Inside File: Owen's other half captured after a long courtship

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The Independent Online
WHEN seeking an uncontroversial figure to do a controversial job, look for a Scandinavian. Known as uncontentious, serious people whose governments always pay their UN membership fees on time, they are allowed to voice worthy indignation on any number of issues. And so it is that Thorvald Stoltenberg, twice Norwegian foreign minister, has been appointed UN envoy on the former Yugoslavia. It is his second chance in a top UN post in three years. Last time, he resigned after only 10 months as UN High Commissioner for Refugees. He takes over at the end of this month from Cyrus Vance to be Lord Owen's partner in what we may now have to learn to call the Stoltenberg-Owen process.

The road to Mr Stoltenberg's acceptance of the task was far from smooth. In January, Mr Vance told Boutros Boutros-Ghali, the UN chief and an old friend, that, at the age of 75, he wanted to step down. Mr Boutros-Ghali decided to look for a replacement without informing the parties to the talks, lest the personality issue disrupt the substance of what little progress had been made. Mr Stoltenberg was contacted: not only was he Scandinavian; as a career diplomat he had served in Belgrade, albeit 30 years ago, and hence speaks Serbo-Croat. 'Another prime consideration,' said a top UN source, 'was finding someone Owen can work with - and they don't grow on trees.' Mr Stoltenberg has known Lord Owen for 15 years, since the latter was foreign secretary.

After Mr Stoltenberg discussed the offer with Gro Harlem Brundtland, his Prime Minister, he told Mr Boutros- Ghali: 'The Prime Minister won't allow me to leave.' Mr Boutros-Ghali sought other candidates. By now, news had leaked out that Mr Vance was leaving. A short list of half a dozen names was compiled, among them another Norwegian, the then defence minister, Johan Jorgen Holst.

Early last week, Mr Boutros-Ghali contacted Mr Stoltenberg and asked him to approach his colleague, the defence minister. At this point Mr Stoltenberg said he was still interested; could they reach a compromise, such as a six-month time-limit? Mr Boutros-Ghali said he could forget that: if Mr Stoltenberg was in, he was in without conditions. Mr Stoltenberg said he would think about it. Meantime, he made it known to Norwegian media that he had been offered the job and was thinking about it.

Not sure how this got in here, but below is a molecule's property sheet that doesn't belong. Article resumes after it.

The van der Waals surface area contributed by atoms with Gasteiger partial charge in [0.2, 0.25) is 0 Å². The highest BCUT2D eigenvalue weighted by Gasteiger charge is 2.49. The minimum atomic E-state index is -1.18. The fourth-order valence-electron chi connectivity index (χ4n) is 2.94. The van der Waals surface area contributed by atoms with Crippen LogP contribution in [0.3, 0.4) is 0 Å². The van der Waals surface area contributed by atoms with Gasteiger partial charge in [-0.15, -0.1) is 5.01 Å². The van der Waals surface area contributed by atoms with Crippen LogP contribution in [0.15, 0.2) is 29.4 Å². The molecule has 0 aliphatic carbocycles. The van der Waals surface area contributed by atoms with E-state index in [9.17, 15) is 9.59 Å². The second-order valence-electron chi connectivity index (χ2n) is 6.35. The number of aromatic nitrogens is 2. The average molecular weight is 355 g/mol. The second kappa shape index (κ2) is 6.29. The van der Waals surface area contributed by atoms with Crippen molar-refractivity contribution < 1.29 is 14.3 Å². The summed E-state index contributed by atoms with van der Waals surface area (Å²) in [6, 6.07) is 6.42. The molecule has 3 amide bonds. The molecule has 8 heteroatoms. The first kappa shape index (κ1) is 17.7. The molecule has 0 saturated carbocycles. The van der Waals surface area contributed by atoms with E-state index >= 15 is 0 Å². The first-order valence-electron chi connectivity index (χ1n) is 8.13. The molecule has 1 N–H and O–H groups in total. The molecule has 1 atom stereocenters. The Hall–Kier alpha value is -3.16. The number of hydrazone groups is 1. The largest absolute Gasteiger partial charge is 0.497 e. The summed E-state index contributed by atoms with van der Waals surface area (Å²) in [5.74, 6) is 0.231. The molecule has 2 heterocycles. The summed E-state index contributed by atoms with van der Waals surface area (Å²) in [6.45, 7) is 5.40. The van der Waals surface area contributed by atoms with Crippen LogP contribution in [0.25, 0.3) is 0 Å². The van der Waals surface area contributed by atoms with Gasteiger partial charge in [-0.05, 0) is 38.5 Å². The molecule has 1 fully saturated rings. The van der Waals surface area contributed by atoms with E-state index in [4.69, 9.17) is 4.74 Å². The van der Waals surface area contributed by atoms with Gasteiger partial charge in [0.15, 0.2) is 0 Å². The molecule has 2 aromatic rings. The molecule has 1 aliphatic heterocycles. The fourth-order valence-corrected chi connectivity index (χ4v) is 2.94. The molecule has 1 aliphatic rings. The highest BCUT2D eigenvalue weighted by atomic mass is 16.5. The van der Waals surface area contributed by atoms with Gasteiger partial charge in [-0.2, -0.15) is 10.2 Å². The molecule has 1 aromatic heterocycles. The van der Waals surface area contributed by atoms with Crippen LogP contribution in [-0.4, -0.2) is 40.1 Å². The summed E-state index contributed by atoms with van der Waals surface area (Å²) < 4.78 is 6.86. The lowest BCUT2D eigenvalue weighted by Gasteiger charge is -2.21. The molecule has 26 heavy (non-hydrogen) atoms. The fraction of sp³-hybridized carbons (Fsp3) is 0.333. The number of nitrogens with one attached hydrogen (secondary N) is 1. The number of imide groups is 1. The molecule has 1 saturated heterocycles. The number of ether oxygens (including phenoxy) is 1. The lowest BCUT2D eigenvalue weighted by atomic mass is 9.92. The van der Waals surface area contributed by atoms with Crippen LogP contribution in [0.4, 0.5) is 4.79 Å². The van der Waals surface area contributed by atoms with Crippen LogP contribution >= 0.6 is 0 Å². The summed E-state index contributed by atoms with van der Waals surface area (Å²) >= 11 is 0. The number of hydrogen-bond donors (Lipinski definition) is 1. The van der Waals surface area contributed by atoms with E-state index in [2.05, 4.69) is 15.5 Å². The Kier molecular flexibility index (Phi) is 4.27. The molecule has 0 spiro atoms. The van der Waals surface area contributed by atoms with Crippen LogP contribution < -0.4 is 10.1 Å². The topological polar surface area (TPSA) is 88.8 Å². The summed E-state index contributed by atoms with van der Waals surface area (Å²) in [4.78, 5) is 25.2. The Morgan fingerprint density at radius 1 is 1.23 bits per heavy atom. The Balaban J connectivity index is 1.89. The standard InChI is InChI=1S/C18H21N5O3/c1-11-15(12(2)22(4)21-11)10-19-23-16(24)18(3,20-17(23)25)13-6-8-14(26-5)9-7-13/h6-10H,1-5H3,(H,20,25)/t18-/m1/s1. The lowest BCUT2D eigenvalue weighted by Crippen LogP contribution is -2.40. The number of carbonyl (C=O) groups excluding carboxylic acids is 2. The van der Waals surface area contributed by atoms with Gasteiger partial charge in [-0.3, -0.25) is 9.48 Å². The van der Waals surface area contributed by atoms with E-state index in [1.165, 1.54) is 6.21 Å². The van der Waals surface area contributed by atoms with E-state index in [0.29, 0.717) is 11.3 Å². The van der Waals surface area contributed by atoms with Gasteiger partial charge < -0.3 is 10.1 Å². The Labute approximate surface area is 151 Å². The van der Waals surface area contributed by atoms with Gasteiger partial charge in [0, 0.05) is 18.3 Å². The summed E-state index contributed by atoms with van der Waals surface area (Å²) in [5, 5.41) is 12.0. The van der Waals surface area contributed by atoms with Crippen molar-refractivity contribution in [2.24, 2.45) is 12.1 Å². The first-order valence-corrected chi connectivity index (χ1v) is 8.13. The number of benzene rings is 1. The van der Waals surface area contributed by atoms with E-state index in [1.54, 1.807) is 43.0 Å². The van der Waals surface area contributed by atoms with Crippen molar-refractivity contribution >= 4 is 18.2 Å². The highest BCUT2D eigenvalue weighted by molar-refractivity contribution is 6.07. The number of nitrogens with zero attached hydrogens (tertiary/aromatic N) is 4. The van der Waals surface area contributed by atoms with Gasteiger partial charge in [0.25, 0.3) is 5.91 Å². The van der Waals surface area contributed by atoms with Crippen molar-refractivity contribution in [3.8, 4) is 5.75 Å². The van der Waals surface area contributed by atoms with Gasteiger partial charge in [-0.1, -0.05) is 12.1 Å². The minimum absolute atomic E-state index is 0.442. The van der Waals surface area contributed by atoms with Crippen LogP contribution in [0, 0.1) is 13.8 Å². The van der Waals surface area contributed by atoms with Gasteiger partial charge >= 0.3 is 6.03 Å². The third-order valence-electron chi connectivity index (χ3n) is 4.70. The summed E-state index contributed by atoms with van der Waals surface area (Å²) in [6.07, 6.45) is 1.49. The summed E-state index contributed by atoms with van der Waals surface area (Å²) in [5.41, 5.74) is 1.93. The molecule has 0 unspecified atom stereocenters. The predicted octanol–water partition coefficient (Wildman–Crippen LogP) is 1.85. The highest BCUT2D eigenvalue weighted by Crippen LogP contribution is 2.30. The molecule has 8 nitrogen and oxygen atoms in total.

Last Thursday he rang the UN chief and accepted. Mr Boutros-Ghali asked if the Norwegians could make that public. Next day Ms Harlem Brundtland announced Mr Stoltenberg's decision: 'When Thorvald has been appointed to something so important for all of us, then it's not a difficult choice to take, neither for Thorvald nor me.' Norway's problems were, after all, insignificant compared with those of the Bosnians.

It is important at this stage to understand the background to Mr Stoltenberg's previous spell at the UN. In 1989 Jean-Pierre Hocke resigned as High Commissioner for Refugees after claims, since disproved, that he misused funds. The same year, the government in which Mr Stoltenberg was foreign minister resigned. He ran for the UN job on a platform of cleaning up the UNHCR. Norway had lobbied on his behalf for support among other nations (apart from Secretary-General, it is the only job in the UN hierarchy subject to ratification by the General Assembly).

But when Ms Harlem Brundtland returned to power in 1990, he quit to become her foreign minister again, saying Norway faced vital choices about EC membership. Critics accused the two of giving priority to Norwegian affairs above the fate of 15 million refugees, and the UN became embroiled in a messy leadership contest to find a successor.

Norway's EC application now having been lodged and Ms Harlem Brundtland having conceded that Yugoslavia's need is greater, Mr Stoltenberg is free to go at last. That Mr Boutros-Ghali had his heart set on a Norwegian to succeed Mr Vance reflects a wish to bring in a nation that is European, a member of Nato, yet not part of the EC, which is already represented in the shape of Lord Owen. More importantly, the choice reflects the fact that Washington did not want another American to replace Mr Vance in the UN-EC effort. President Clinton has appointed his own envoy, whose role is essentially to talk to the Russians. 'The Americans wanted to be sidelined in the peace process, because at best it can only result in a disappointing compromise,' said one European official. 'This keeps the Clinton administration absolutely clean.' The egg on the face will be Europe's.

(Photograph omitted)

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